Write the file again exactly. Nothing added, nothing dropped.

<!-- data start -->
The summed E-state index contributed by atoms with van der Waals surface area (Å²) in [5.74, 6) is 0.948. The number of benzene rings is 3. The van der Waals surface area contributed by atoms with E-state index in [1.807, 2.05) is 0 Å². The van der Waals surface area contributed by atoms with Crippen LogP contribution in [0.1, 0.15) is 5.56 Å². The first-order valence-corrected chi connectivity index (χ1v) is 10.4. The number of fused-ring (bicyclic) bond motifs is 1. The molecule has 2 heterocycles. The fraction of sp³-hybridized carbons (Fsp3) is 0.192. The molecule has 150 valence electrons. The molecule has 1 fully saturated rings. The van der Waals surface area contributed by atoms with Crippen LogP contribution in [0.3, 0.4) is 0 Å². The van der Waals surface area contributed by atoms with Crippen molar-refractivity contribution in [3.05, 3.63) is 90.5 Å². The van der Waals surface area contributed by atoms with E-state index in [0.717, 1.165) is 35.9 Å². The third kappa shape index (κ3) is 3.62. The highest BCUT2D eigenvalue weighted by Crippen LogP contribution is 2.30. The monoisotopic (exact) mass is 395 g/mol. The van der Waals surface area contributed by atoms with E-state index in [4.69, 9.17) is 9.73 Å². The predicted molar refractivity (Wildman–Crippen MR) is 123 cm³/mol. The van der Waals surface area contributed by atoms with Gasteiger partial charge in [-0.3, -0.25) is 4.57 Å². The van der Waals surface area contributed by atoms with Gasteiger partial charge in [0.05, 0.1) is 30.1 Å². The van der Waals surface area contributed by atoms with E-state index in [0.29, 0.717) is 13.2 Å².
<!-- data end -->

The summed E-state index contributed by atoms with van der Waals surface area (Å²) in [5.74, 6) is 0.948. The number of benzene rings is 3. The van der Waals surface area contributed by atoms with E-state index in [1.807, 2.05) is 0 Å². The van der Waals surface area contributed by atoms with Crippen LogP contribution in [0.1, 0.15) is 5.56 Å². The first-order valence-corrected chi connectivity index (χ1v) is 10.4. The number of fused-ring (bicyclic) bond motifs is 1. The molecule has 2 heterocycles. The fraction of sp³-hybridized carbons (Fsp3) is 0.192. The molecule has 150 valence electrons. The molecule has 1 fully saturated rings. The van der Waals surface area contributed by atoms with Crippen LogP contribution in [0.3, 0.4) is 0 Å². The van der Waals surface area contributed by atoms with Crippen molar-refractivity contribution in [3.05, 3.63) is 90.5 Å². The van der Waals surface area contributed by atoms with E-state index in [0.717, 1.165) is 35.9 Å². The third kappa shape index (κ3) is 3.62. The highest BCUT2D eigenvalue weighted by Crippen LogP contribution is 2.30. The monoisotopic (exact) mass is 395 g/mol. The van der Waals surface area contributed by atoms with E-state index in [4.69, 9.17) is 9.73 Å². The predicted molar refractivity (Wildman–Crippen MR) is 123 cm³/mol. The van der Waals surface area contributed by atoms with Gasteiger partial charge in [-0.3, -0.25) is 4.57 Å². The van der Waals surface area contributed by atoms with Gasteiger partial charge in [0.05, 0.1) is 30.1 Å². The van der Waals surface area contributed by atoms with E-state index in [0.29, 0.717) is 13.2 Å².